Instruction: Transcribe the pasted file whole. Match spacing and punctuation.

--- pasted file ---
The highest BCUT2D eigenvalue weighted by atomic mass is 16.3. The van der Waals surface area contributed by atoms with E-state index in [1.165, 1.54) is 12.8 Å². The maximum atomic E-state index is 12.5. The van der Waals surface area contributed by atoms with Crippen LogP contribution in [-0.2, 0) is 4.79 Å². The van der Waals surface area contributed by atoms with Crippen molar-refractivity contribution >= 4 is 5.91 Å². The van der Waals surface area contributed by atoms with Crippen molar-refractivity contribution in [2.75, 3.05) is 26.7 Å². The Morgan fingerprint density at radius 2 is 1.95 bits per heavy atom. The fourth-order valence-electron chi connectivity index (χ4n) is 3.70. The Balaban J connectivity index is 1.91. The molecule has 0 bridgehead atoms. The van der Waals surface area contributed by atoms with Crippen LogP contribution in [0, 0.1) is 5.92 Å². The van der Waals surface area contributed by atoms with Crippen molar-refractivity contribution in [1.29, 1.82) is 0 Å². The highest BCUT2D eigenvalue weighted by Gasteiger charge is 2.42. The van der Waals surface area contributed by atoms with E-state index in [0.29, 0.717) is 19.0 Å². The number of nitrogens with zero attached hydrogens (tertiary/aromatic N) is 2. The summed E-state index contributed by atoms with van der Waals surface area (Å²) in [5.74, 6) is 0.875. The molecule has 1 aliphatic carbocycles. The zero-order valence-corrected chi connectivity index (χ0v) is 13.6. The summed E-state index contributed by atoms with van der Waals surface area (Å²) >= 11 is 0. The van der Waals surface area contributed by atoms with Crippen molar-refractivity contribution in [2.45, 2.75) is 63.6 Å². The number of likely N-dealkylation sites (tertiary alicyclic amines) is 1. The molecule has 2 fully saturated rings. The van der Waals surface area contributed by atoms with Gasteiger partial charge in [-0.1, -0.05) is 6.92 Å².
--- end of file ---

The highest BCUT2D eigenvalue weighted by atomic mass is 16.3. The van der Waals surface area contributed by atoms with E-state index in [1.165, 1.54) is 12.8 Å². The maximum atomic E-state index is 12.5. The van der Waals surface area contributed by atoms with Crippen LogP contribution in [-0.2, 0) is 4.79 Å². The van der Waals surface area contributed by atoms with Crippen molar-refractivity contribution >= 4 is 5.91 Å². The van der Waals surface area contributed by atoms with Crippen molar-refractivity contribution in [2.75, 3.05) is 26.7 Å². The Morgan fingerprint density at radius 2 is 1.95 bits per heavy atom. The fourth-order valence-electron chi connectivity index (χ4n) is 3.70. The Balaban J connectivity index is 1.91. The molecule has 0 bridgehead atoms. The van der Waals surface area contributed by atoms with Crippen LogP contribution in [0, 0.1) is 5.92 Å². The van der Waals surface area contributed by atoms with Crippen molar-refractivity contribution in [1.29, 1.82) is 0 Å². The highest BCUT2D eigenvalue weighted by Gasteiger charge is 2.42. The van der Waals surface area contributed by atoms with E-state index in [0.29, 0.717) is 19.0 Å². The number of nitrogens with zero attached hydrogens (tertiary/aromatic N) is 2. The summed E-state index contributed by atoms with van der Waals surface area (Å²) in [5.74, 6) is 0.875. The molecule has 1 aliphatic carbocycles. The zero-order valence-corrected chi connectivity index (χ0v) is 13.6. The summed E-state index contributed by atoms with van der Waals surface area (Å²) >= 11 is 0. The van der Waals surface area contributed by atoms with Crippen molar-refractivity contribution in [2.45, 2.75) is 63.6 Å². The number of likely N-dealkylation sites (tertiary alicyclic amines) is 1. The molecule has 2 fully saturated rings. The van der Waals surface area contributed by atoms with Gasteiger partial charge in [-0.1, -0.05) is 6.92 Å².